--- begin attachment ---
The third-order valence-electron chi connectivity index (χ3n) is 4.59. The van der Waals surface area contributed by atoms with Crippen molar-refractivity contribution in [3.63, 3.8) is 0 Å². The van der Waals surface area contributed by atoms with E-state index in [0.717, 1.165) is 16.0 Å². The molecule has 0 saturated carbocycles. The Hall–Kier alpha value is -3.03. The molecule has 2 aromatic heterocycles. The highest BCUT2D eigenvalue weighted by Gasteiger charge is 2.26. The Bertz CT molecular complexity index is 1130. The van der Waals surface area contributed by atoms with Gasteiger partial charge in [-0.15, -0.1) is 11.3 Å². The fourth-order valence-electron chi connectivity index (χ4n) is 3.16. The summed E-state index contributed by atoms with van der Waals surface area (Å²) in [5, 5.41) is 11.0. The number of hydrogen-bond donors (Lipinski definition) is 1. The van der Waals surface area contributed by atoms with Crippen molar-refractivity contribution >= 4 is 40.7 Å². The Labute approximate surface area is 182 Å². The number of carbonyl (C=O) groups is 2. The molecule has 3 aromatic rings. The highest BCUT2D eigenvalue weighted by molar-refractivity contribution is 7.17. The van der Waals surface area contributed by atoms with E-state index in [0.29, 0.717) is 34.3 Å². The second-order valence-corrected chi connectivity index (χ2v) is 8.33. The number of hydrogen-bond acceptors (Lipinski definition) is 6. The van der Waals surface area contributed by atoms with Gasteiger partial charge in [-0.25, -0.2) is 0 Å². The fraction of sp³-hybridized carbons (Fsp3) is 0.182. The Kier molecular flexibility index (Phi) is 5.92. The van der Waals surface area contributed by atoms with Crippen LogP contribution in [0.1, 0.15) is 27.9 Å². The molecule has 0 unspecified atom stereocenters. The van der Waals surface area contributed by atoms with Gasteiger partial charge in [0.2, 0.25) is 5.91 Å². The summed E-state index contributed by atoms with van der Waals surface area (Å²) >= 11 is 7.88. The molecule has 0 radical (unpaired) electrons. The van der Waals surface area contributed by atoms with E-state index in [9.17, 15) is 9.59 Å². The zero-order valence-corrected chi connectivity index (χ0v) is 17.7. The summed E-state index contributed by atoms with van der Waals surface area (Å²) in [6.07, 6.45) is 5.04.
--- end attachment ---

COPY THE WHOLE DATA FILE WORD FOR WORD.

The third-order valence-electron chi connectivity index (χ3n) is 4.59. The van der Waals surface area contributed by atoms with Crippen molar-refractivity contribution in [3.63, 3.8) is 0 Å². The van der Waals surface area contributed by atoms with E-state index in [0.717, 1.165) is 16.0 Å². The molecule has 0 saturated carbocycles. The Hall–Kier alpha value is -3.03. The molecule has 2 aromatic heterocycles. The highest BCUT2D eigenvalue weighted by Gasteiger charge is 2.26. The Bertz CT molecular complexity index is 1130. The van der Waals surface area contributed by atoms with Gasteiger partial charge in [-0.15, -0.1) is 11.3 Å². The fourth-order valence-electron chi connectivity index (χ4n) is 3.16. The summed E-state index contributed by atoms with van der Waals surface area (Å²) in [5, 5.41) is 11.0. The number of hydrogen-bond donors (Lipinski definition) is 1. The van der Waals surface area contributed by atoms with Crippen molar-refractivity contribution >= 4 is 40.7 Å². The Labute approximate surface area is 182 Å². The number of carbonyl (C=O) groups is 2. The molecule has 3 aromatic rings. The highest BCUT2D eigenvalue weighted by molar-refractivity contribution is 7.17. The van der Waals surface area contributed by atoms with E-state index in [0.29, 0.717) is 34.3 Å². The second-order valence-corrected chi connectivity index (χ2v) is 8.33. The number of hydrogen-bond acceptors (Lipinski definition) is 6. The van der Waals surface area contributed by atoms with Gasteiger partial charge in [-0.25, -0.2) is 0 Å². The fraction of sp³-hybridized carbons (Fsp3) is 0.182. The Kier molecular flexibility index (Phi) is 5.92. The van der Waals surface area contributed by atoms with Crippen LogP contribution in [0.1, 0.15) is 27.9 Å². The molecule has 0 unspecified atom stereocenters. The van der Waals surface area contributed by atoms with Gasteiger partial charge in [0.2, 0.25) is 5.91 Å². The summed E-state index contributed by atoms with van der Waals surface area (Å²) >= 11 is 7.88. The molecule has 0 radical (unpaired) electrons. The van der Waals surface area contributed by atoms with E-state index in [9.17, 15) is 9.59 Å². The zero-order valence-corrected chi connectivity index (χ0v) is 17.7. The summed E-state index contributed by atoms with van der Waals surface area (Å²) in [6.07, 6.45) is 5.04.